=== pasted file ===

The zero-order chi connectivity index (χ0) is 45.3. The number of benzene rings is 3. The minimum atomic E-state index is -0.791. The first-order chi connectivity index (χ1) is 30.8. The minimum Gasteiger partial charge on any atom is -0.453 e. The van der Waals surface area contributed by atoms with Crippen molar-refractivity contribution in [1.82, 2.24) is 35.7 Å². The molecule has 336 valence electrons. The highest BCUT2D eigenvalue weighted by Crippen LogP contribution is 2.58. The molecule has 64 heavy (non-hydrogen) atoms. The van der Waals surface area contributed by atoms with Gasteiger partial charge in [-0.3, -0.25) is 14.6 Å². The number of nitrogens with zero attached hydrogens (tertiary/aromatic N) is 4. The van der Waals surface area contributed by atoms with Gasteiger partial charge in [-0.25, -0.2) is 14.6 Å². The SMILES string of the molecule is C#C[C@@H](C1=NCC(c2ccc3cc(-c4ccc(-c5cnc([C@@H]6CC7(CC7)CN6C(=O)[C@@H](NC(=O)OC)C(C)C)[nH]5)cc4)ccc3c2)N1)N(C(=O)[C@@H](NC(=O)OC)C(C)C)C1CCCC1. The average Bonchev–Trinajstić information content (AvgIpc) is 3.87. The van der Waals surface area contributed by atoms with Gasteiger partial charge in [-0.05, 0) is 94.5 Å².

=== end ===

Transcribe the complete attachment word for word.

The zero-order chi connectivity index (χ0) is 45.3. The number of benzene rings is 3. The minimum atomic E-state index is -0.791. The first-order chi connectivity index (χ1) is 30.8. The minimum Gasteiger partial charge on any atom is -0.453 e. The van der Waals surface area contributed by atoms with Crippen molar-refractivity contribution in [1.82, 2.24) is 35.7 Å². The molecule has 336 valence electrons. The highest BCUT2D eigenvalue weighted by Crippen LogP contribution is 2.58. The molecule has 64 heavy (non-hydrogen) atoms. The van der Waals surface area contributed by atoms with Gasteiger partial charge in [-0.3, -0.25) is 14.6 Å². The number of nitrogens with zero attached hydrogens (tertiary/aromatic N) is 4. The van der Waals surface area contributed by atoms with Gasteiger partial charge in [-0.25, -0.2) is 14.6 Å². The SMILES string of the molecule is C#C[C@@H](C1=NCC(c2ccc3cc(-c4ccc(-c5cnc([C@@H]6CC7(CC7)CN6C(=O)[C@@H](NC(=O)OC)C(C)C)[nH]5)cc4)ccc3c2)N1)N(C(=O)[C@@H](NC(=O)OC)C(C)C)C1CCCC1. The average Bonchev–Trinajstić information content (AvgIpc) is 3.87. The van der Waals surface area contributed by atoms with Gasteiger partial charge in [-0.05, 0) is 94.5 Å².